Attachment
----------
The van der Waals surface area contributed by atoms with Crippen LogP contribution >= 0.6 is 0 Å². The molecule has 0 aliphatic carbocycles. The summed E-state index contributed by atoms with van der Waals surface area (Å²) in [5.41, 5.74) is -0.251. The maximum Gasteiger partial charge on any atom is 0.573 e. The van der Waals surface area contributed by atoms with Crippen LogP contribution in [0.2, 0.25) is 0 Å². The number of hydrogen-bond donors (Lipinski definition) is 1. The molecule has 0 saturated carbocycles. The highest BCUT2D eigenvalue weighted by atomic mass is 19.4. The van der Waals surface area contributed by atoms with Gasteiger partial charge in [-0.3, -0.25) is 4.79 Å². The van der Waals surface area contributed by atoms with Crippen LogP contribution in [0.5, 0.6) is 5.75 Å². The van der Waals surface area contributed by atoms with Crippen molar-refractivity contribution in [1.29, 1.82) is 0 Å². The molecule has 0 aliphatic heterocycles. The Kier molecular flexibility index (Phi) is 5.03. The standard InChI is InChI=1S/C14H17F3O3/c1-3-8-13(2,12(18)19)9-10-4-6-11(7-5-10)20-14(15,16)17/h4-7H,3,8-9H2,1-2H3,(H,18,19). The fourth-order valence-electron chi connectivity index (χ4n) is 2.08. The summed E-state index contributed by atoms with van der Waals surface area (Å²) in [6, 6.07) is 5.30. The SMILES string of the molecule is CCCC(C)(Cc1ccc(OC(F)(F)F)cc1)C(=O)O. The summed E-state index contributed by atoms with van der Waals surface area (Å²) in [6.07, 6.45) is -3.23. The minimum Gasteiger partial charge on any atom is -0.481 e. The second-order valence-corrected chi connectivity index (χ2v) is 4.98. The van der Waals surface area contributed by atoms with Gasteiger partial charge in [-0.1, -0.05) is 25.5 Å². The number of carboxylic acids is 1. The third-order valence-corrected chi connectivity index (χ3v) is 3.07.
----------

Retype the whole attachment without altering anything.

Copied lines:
The van der Waals surface area contributed by atoms with Crippen LogP contribution >= 0.6 is 0 Å². The molecule has 0 aliphatic carbocycles. The summed E-state index contributed by atoms with van der Waals surface area (Å²) in [5.41, 5.74) is -0.251. The maximum Gasteiger partial charge on any atom is 0.573 e. The van der Waals surface area contributed by atoms with Crippen LogP contribution in [0.2, 0.25) is 0 Å². The number of hydrogen-bond donors (Lipinski definition) is 1. The molecule has 0 saturated carbocycles. The highest BCUT2D eigenvalue weighted by atomic mass is 19.4. The van der Waals surface area contributed by atoms with Gasteiger partial charge in [-0.3, -0.25) is 4.79 Å². The van der Waals surface area contributed by atoms with Crippen LogP contribution in [0.5, 0.6) is 5.75 Å². The van der Waals surface area contributed by atoms with Crippen molar-refractivity contribution in [1.29, 1.82) is 0 Å². The molecule has 0 aliphatic heterocycles. The Kier molecular flexibility index (Phi) is 5.03. The standard InChI is InChI=1S/C14H17F3O3/c1-3-8-13(2,12(18)19)9-10-4-6-11(7-5-10)20-14(15,16)17/h4-7H,3,8-9H2,1-2H3,(H,18,19). The fourth-order valence-electron chi connectivity index (χ4n) is 2.08. The summed E-state index contributed by atoms with van der Waals surface area (Å²) in [6, 6.07) is 5.30. The SMILES string of the molecule is CCCC(C)(Cc1ccc(OC(F)(F)F)cc1)C(=O)O. The summed E-state index contributed by atoms with van der Waals surface area (Å²) in [6.07, 6.45) is -3.23. The minimum Gasteiger partial charge on any atom is -0.481 e. The second-order valence-corrected chi connectivity index (χ2v) is 4.98. The van der Waals surface area contributed by atoms with Gasteiger partial charge in [-0.1, -0.05) is 25.5 Å². The number of carboxylic acids is 1. The third-order valence-corrected chi connectivity index (χ3v) is 3.07.